While most attention in the past year has revolved around efforts in Congress to pass additional gun control laws in the aftermath of the Columbine, Colorado, incident, quiet headway has been made in expanding the law-abiding citizens’ right to self-defense. Two additional states have passed reciprocity legislation, recognizing concealed firearm carry licenses from other states. This ensures that those citizens’ right of self defense does not stop at an arbitrary state border. Florida passed a reciprocity law and Montana simplified its law recognizing out-of-state carry licenses. Other states expanded their list of states whose carry licenses they recognize.

The Citizens Committee has prepared a “report card” reflecting states’ ratings on how well they recognize and support the right of the law abiding citizen to protect their lives, their families and their property. While 44 states’ constitutions recognize the individual citizens’ right to keep and bear arms, some states only give lip service to this fundamental issue when it comes to practical enforcement.

“The right of self defense is a fundamental one,” observed Alan Gottlieb, Chairman of the Citizens Committee for the Right to Keep and Bear Arms. “By recognizing concealed carry licenses issued in other states, these reciprocity states enhance the safety of both their visitors and of their own citizens. Independent studies show law-abiding citizens use firearms in self-defense more than two million times a year, in most cases merely by displaying a firearm or warning a criminal that they are armed.”

At this time, more than half of the American population live in the 31 states that allow appropriately cleared and trained individuals to carry a firearm for self-defense. The next step is to ensure that, just as with drivers’ licenses, the right of self-defense does not arbitrarily stop at a state line. More than two dozen states now have some form of reciprocity law on the books.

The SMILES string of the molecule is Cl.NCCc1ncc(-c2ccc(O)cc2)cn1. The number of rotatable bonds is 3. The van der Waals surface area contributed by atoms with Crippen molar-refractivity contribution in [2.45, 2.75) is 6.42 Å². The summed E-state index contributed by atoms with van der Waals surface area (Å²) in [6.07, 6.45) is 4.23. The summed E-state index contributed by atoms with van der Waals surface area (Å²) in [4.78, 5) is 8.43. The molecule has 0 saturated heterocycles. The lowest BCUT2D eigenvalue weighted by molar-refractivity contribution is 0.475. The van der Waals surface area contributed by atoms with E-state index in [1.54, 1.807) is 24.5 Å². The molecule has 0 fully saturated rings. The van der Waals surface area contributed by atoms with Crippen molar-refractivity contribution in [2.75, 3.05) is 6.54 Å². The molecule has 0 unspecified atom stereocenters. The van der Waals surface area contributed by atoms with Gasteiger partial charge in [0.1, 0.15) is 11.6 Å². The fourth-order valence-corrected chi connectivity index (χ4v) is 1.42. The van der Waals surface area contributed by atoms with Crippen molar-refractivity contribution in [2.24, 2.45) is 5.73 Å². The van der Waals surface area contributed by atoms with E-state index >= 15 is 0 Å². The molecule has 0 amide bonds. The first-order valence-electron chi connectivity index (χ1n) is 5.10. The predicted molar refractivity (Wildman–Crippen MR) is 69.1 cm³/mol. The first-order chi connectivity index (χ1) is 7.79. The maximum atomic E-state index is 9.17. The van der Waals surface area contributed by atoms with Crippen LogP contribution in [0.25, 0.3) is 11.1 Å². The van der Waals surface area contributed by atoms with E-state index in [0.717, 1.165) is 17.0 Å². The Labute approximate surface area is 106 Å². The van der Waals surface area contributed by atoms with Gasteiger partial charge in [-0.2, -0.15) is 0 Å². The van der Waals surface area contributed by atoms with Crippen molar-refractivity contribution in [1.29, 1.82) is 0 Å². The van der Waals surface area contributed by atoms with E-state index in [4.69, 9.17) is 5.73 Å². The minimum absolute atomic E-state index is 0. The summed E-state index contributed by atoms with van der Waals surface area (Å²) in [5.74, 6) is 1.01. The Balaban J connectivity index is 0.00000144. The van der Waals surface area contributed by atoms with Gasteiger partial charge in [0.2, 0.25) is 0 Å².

Extensive research by award winning scholar Professor John Lott of Yale Law School reveals that states which allow their citizens to carry concealed firearms for protection enjoy significantly lower violent crime rates than states with more restrictive laws. Despite predictions to the contrary, allowing citizens who can meet clear and objective criteria to carry concealed firearms has NOT resulted in shootouts at fender-benders, blood in the gutters, or other increases in misuse of firearms.

“Non-discriminatory, non-discretionary concealed carry licensing is the unsung success story of the 1990s,” CCRKBA Executive Director Joe Waldron noted. “The reasonable and common-sense ‘next step’ in the process is recognition of these licenses nationwide, either legislatively or through the ‘full faith and credit’ language of the U.S. Constitution.”